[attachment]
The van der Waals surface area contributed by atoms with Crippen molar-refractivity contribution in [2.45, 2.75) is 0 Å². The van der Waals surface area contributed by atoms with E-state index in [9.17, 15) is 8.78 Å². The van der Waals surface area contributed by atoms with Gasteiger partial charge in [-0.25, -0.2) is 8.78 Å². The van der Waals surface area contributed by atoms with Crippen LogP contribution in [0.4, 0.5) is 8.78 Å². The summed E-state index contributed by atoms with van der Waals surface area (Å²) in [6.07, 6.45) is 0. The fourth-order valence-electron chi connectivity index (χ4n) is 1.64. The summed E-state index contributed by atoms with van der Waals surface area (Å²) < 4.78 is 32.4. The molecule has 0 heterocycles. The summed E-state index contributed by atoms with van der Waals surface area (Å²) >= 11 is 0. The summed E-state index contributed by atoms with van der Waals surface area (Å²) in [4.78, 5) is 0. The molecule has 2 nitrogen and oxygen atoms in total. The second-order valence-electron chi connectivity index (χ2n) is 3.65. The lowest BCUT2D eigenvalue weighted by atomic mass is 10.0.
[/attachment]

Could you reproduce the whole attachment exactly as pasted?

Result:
The van der Waals surface area contributed by atoms with Crippen molar-refractivity contribution in [2.45, 2.75) is 0 Å². The van der Waals surface area contributed by atoms with E-state index in [9.17, 15) is 8.78 Å². The van der Waals surface area contributed by atoms with Gasteiger partial charge in [-0.25, -0.2) is 8.78 Å². The van der Waals surface area contributed by atoms with Crippen LogP contribution in [0.4, 0.5) is 8.78 Å². The summed E-state index contributed by atoms with van der Waals surface area (Å²) in [6.07, 6.45) is 0. The fourth-order valence-electron chi connectivity index (χ4n) is 1.64. The summed E-state index contributed by atoms with van der Waals surface area (Å²) < 4.78 is 32.4. The molecule has 0 heterocycles. The summed E-state index contributed by atoms with van der Waals surface area (Å²) >= 11 is 0. The summed E-state index contributed by atoms with van der Waals surface area (Å²) in [4.78, 5) is 0. The molecule has 2 nitrogen and oxygen atoms in total. The second-order valence-electron chi connectivity index (χ2n) is 3.65. The lowest BCUT2D eigenvalue weighted by atomic mass is 10.0.